I was reminded of a favorite bit of stagecraft I really enjoy doing. It’s a trick I indulged in running Trophy Dark (longer review coming next week) for a couple very new gamers at a recent local convention. They were all in on the storygame elements, they hadn’t had enough training to make assumptions about what a session “should” be.
Anyway, the trick. In Trophy Dark you’re running against exactly one clock: can you get to the innermost “circle” (stage, scene, set, whatever, there’s always 5) before The Forest takes you as its trophy. Each time your Ruin stat goes up, you pick up a new condition. It’s all purely fictional positioning stuff and mood creation, right? But the scenarios (“incursions”) all have suggested tables of conditions that impose themselves as The Forest slowly takes you over.
Each time they’d earn (!) a new condition, I’d have them roll on a table. Now the table is GM-facing, they have no idea what’s on them. But they would roll, I would look up the result, and I would prime them to receive the bad news. “Oh. Oh yikes, wow. Okay, ugh, well so here’s how it goes down. A tooth falls out, with a little blood, then another. You almost choke on a molar that wiggles loose way back there. And … what’s this? You feel something new pushing through the gum where the tooth was. It feels soft. Is it…wait, let me go back and make sure I read this right…” And so on.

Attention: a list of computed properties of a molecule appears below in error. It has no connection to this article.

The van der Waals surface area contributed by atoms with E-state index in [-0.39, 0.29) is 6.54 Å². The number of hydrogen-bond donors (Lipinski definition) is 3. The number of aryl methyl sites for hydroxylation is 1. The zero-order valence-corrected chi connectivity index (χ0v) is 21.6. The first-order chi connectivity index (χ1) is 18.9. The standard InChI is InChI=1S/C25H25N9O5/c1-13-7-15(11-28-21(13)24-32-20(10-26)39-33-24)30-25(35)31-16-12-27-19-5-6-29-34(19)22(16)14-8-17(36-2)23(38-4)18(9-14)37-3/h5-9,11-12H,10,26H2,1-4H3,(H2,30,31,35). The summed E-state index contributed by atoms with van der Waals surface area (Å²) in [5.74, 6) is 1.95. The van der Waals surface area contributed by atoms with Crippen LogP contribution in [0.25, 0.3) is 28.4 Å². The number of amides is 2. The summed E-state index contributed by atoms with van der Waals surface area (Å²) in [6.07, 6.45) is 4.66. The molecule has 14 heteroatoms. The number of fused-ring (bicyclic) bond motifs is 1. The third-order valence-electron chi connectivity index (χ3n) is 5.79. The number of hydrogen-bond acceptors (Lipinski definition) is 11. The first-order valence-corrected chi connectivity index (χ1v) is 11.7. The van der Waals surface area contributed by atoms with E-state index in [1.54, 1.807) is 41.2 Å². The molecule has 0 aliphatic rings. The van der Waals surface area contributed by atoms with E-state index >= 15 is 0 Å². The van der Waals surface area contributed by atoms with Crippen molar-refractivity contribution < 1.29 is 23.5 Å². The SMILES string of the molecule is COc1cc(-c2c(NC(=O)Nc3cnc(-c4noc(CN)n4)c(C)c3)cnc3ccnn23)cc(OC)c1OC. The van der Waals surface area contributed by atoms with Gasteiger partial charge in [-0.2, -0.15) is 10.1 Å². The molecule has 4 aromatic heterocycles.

The “trick” being: sympathizing as hard as I can alongside the players and treating myself as much a victim of circumstance as they are. No wicked cackle, no gleeful sadism (I mean yes of course both of those things are happening but only inside my head!), just a very sincere I am so sorry, look at what the game is making me do. I think maybe it helps them embrace what’s happening, whereas a mean guy being mean evokes more confrontational vibes.
My new folks I think/hope were new enough that they weren’t all arch and ironic at my shenanigans. But it’s a lot of fun to, like, get them worried before I even tell them what to be worried about! It’s like the “they’re gonna get got” music in a horror movie letting you know it’s time for badness.
What are your favorite theatrical bits you enjoy using?